Thank you for your guidance, Mr Bailey. I congratulate Mr Whittingdale, who is the new chairman of the Inter-Parliamentary Union, of which I am a vice-chairman. The IPU does very good work on the human rights of Members of Parliament all over the world, and that includes many journalists who are in trouble.
The debate is particularly timely, in the light of the brutal murder of the Washington Post columnist and Saudi national, Jamal Khashoggi, in the Saudi consulate in Istanbul in October, and the very real dangers faced by journalists around the world in carrying out their work. I note that TIME magazine collectively named Jamal Khashoggi and other journalists who had been killed or imprisoned as its person of the year for 2018. Its editor-in-chief, Edward Felsenthal, explained that
“influence—the measure…for nine decades…of TIME’s Person of the Year—derives from courage,” and that the named journalists and one news organisation being recognised
“have paid a terrible price” to receive that accolade.
Journalists and the media are important civil society actors and fundamental to ensuring that information is collected, disseminated, exchanged and evaluated to illuminate the dark corners where suffering, discrimination and injustice prevail, and to hold those in power to account to prevent tyranny and corruption. It is not surprising that those with something to hide, or who are motivated by power, greed or hatred, are often particularly keen to undermine, stigmatise and silence those endeavouring to bring their actions and abuses to light, by enforced censorship, the creation of a climate necessitating self-censorship, intimidation, persecution, unwarranted criminal or civil prosecution, imprisonment, or even disappearance and murder.
The International Federation of Journalists, which is a global group, notes that 84 journalists, cameramen, fixers and technicians died last year in targeted killings, bomb attacks and cross-fire incidents. It highlights an ongoing safety crisis in journalism, which was dramatically illustrated by the cruel murder of Jamal Khashoggi. Interestingly—and worryingly—IFJ figures reveal that more journalists were killed last year for trying to cover stories in their communities, cities and countries than for reporting in armed conflict areas. Increasing dangers are posed to journalists by a growing intolerance of independent reporting, by populism, by rampant corruption, by organised crime and by the breakdown of law and order in countries such as Mexico, India, Pakistan, the US, the Philippines and Guatemala.
The Committee to Protect Journalists recently published a report on the numbers of journalists imprisoned by Governments. At least 251 journalists were jailed in 2018, underlining authoritarian Governments’ ongoing attempts to close down critical reporting. According to the CPJ, Turkey, China, Egypt, Saudi Arabia and Eritrea are imprisoning the highest number of journalists, as the right hon. Member for Maldon mentioned. For the third year in a row, Turkey, China and Egypt are responsible for more than half of those jailed around the world. Turkey again has the dubious distinction of taking the number one spot, further to President Erdogan’s attempt to stifle all peaceful debate, criticism and potential challenge to his rule. That includes a number of people I met when I took an IPU delegation to Turkey, where we met journalists who were in fear of being imprisoned and subsequently have been arrested and imprisoned. People feel that fear daily: they do not know when a knock at the door will come.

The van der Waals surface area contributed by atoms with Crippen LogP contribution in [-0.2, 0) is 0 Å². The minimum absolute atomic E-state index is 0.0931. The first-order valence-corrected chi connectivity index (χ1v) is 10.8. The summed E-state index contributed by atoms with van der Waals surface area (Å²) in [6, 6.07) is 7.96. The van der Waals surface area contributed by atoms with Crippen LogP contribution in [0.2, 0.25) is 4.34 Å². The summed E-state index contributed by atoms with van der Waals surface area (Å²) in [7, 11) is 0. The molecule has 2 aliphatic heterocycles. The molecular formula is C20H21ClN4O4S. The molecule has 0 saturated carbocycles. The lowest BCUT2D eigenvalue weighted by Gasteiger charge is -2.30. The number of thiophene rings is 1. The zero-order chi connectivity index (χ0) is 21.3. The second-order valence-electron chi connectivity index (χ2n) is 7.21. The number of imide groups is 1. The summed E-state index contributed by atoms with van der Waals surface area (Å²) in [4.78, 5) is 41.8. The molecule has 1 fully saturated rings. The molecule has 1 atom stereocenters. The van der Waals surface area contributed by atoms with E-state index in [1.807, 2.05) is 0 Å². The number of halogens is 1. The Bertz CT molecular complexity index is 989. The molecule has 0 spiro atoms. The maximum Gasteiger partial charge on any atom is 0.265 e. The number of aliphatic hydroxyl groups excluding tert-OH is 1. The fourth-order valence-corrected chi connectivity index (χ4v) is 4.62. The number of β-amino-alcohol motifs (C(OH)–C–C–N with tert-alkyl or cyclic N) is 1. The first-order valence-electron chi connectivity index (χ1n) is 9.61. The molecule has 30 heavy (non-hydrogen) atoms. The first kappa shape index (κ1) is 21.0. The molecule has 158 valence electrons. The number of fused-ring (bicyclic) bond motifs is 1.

For the third consecutive year, every one of the 68 journalists behind bars in Turkey was facing anti-state charges, including alleged membership of a terrorist organisation, such as the Kurdistan Workers’ Party or the Fethullah Terrorist Organisation, spreading propaganda or engagement in terrorist propaganda. Although Erdogan began the crackdown against his opponents before the 2016 failed coup, repression has undoubtedly intensified since then, with the closure of more than 100 news outlets by decree and thousands of journalists losing their jobs as a result. As mentioned last week, a Turkish journalist and member of the International Consortium of Investigative Journalists, was sentenced to more than a year in jail for her work on the Paradise papers, simply because those papers and that investigation revealed details of the business activities of the country’s former Prime Minister, who is now speaker of the Turkish Parliament, Binali Yildirim, and his sons, despite the Yildirim family admitting that the articles about their Maltese businesses were accurate.
Sadly I appear to have run out of time already, but I want to say that I went to Iraq after the invasion—or the liberation—and met journalists who had to write their copy at that time according to press releases given to them by the Iraqi Government. Of course, they were what Saddam Hussein wanted them to say, rather than their own observations.
I pay tribute to the Institute for War & Peace Reporting, based in Islington, which trains journalists and was then in the process of retraining journalists in Iraq. I went along to one of those meetings and asked whether they had any questions for me. One of them put his hand up and said, “Why did it take you so long to get here?” They now felt that they were free, which they had not been before, to observe what was going on in their country and give accurate reports on the excesses of the Saddam Hussein regime. As an ex-journalist myself, I value the freedom that journalists have and take all over the world, and the bravery they show when they are likely to get into trouble in the countries in which they are reporting.